Is anyone familiar with Exchange SMTP authentication ?

sjacct used Ask the Experts™
Is anyone familiar with Exchange SMTP authentication ?

Is that true, in the LAN (log on to domain), mail client doesn't need SMTP authentication to send mail by mail server?
We have a scanner/copier/printer combo (SAVIN 8035e). Without adding credential to its configuration it can email scanned files by using inside Exchange server 2003. This is not a computer. It doesn't log on to a domain.
We have a backup software (SyncBack) on a XP computer. It can also email notice without credential added.
We also have a Filemaker server on a Windows 2003 server, which can send email notification, without SMTP authentication enabled.

Strange thing is here,

When we use "telnet mail-server 25" (without AUTH LOGIN) to test mail on any inside computers, it seems fine and says mail is sent to query. But, recipient never receives the mail. Where does the mail go?

But if we use "telnet mail-server 25" with AUTH LOGIN, recipient CAN receive the mail. From here, it looks like SMTP authentication is needed.

Can anyone explain this behavior? We like to know how to control this mail authentication because we have a PHP script, which cannot use/add credential. It means the script doesn't work now.

Thanks for any help !

Exchange 2003
Outlook 2003
Microsoft domain
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Have you checked the Exchange SMTP logs or use message tracking to verify if the telnet tests actually made it through?
Internal Outlook clients use MAPI, not SMTP, to communicate with an Exchange server. Authentication is done using NTLM or Kerberos using the user's AD account to authenticate. Normally, you can allow other devices (like a scanner/copier) to send mail using SMTP without authentication if you add their IP addresses to the relay settings in the properties of the Default SMTP virtual server.  Do you know if this was done for your Savin copier? Same goes for your other programs - either someone has set up the SMTP virtual server to allow those workstations or servers to relay, or there are preprogrammed credentials set in those two applications. So, you would have to do the same for the server or workstation that is running your PHP script if you can't program it somehow to send credentials.
In my experience as long as you're sending to local email addresses copiers/external devices don't need any authentication or the need to specify their IP in the allowed to relay list. When you try to send to external email addresses you'll get a deny due to failed relaying, which is when you'll actually need to specify their IP.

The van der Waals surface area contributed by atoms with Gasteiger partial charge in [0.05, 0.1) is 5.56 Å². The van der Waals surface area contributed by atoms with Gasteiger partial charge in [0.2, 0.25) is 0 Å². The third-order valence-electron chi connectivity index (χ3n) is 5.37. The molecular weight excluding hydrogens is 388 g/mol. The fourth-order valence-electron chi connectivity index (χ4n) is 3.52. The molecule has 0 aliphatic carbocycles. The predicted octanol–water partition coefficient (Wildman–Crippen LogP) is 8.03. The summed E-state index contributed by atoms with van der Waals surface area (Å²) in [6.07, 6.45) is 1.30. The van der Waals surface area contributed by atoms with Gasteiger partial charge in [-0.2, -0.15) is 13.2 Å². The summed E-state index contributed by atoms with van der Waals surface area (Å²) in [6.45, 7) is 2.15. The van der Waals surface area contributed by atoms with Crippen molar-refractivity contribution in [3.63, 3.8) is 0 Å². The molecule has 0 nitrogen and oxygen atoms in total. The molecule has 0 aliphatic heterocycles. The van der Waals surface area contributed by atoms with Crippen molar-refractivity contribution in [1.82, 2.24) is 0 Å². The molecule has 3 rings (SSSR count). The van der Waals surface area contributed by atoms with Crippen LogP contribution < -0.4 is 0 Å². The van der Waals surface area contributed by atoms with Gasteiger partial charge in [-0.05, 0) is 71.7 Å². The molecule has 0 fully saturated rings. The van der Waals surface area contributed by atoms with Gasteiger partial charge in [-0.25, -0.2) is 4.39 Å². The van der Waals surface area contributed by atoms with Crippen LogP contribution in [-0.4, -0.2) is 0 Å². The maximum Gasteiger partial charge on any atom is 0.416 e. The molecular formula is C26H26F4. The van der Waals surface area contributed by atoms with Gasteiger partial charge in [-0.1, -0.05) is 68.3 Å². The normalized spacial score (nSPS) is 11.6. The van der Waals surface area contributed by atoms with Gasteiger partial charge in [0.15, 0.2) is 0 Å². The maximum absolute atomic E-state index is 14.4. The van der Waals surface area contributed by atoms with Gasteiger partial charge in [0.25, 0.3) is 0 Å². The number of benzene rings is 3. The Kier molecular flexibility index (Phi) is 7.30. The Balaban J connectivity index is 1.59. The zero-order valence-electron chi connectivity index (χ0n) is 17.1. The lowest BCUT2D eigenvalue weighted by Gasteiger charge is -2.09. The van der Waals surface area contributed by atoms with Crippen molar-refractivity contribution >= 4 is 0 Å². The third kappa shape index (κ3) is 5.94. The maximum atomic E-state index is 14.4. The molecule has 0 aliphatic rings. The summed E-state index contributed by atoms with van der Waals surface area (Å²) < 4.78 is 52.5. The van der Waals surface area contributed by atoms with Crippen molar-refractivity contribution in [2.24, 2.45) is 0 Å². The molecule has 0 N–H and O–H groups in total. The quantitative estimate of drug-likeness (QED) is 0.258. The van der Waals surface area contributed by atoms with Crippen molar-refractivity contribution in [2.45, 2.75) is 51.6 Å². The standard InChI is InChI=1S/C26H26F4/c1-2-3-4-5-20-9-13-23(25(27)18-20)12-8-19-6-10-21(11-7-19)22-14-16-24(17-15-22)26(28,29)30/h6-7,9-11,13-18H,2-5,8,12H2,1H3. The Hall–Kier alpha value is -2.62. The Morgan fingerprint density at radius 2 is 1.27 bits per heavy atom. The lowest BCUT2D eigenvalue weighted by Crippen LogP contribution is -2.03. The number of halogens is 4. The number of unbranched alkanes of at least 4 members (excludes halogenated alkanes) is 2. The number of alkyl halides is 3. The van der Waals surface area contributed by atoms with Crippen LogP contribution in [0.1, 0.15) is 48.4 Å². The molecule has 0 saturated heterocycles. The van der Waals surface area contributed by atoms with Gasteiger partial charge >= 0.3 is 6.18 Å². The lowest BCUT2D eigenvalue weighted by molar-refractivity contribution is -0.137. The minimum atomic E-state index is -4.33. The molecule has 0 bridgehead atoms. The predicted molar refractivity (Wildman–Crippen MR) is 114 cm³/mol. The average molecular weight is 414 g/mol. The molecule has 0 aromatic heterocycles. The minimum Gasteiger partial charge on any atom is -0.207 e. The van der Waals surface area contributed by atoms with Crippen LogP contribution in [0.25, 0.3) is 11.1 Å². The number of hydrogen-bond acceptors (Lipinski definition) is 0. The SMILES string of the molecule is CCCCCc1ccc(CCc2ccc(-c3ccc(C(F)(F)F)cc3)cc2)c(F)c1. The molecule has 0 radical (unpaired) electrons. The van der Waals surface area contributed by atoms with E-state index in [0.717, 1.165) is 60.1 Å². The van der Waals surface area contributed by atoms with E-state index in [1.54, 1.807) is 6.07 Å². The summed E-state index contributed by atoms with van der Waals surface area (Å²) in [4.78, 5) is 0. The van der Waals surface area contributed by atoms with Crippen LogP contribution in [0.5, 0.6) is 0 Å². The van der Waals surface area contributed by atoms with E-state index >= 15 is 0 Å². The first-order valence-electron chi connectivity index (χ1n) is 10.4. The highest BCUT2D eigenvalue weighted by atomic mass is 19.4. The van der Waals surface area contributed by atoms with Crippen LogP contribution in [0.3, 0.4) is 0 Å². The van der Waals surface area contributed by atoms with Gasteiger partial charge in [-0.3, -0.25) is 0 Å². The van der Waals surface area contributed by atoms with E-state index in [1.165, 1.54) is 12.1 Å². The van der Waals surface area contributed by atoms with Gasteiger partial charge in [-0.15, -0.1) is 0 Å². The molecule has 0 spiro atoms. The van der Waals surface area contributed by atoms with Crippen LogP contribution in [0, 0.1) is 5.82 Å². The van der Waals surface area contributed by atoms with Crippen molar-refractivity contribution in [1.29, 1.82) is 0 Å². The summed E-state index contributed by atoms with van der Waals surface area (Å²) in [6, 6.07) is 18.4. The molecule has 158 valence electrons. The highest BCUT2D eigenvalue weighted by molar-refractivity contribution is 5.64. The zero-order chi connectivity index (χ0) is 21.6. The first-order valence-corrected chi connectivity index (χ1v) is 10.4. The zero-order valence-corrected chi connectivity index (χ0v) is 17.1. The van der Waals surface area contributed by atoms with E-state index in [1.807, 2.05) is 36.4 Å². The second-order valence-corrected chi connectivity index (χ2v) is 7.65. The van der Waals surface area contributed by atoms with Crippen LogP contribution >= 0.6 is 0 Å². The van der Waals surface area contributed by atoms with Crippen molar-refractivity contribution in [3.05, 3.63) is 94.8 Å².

Easiest, but not necessarily the most secure, solution is to add the IP address of the machine the script is running on to allow relay.
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Why relay has relationship with it?
So far, my telnet testing is inside user to inside user. No replay is needed.
Our Exchange 2003 default relay setting is ALLOW ALL inside private IP RELAY. I also tested opening relay to ANY. Still not work.
Have you checked the Exchange SMTP logs? At the very least your telnet test should be working.


Where is the place to temporarily disable authentication for testing ?

Our default Authentication setting is:
       Default SMTP Virtual Server
          Access tab
           Authentication button
              v Anonymous access
              v Basic authentication
              v Intergrated Windows Authentication

I tested to disable last two, but it still does not work,
              v Anonymous access
              X Basic authenication (password is sent in clear text)
              X Intergrated Windows Authentication

What I want to test first is,
   How to successfully send telnet mail without using AUTH LOGIN in local ?


following is the log in SMTPSVC1 folder

16:59:34 EHLO - 250
16:59:46 MAIL - 250
17:00:20 RCPT - 250
17:01:20 DATA - 250
17:02:58 QUIT - 240


It is Exchange Intelligent Message Filter (IMF) archiving mails without authentication.
Which is a good thing. You do NOT want to set your SMTP gateway to allow internal emails without authentication or a specific relay allowed for an internal IP address.  AAMOF, I would suggest that you are potentially compromising your systems by allowing ALL internal IP addresses to relay. There is no reason to do this, as long as you have your SMTP virtual server set to allow any authenticated user to send mail (this is the checkbox that is on the same dialog box where you grant or deny relaying). This is the recommended Microsoft setting - to DENY all relaying and check the box to allow all authenticated hosts. If you need to allow specific internal hosts to relay, then you can do this by using the "GRANT only the following hosts" setting, and add the specific host IP addresses that you need to allow to relay without authentication.
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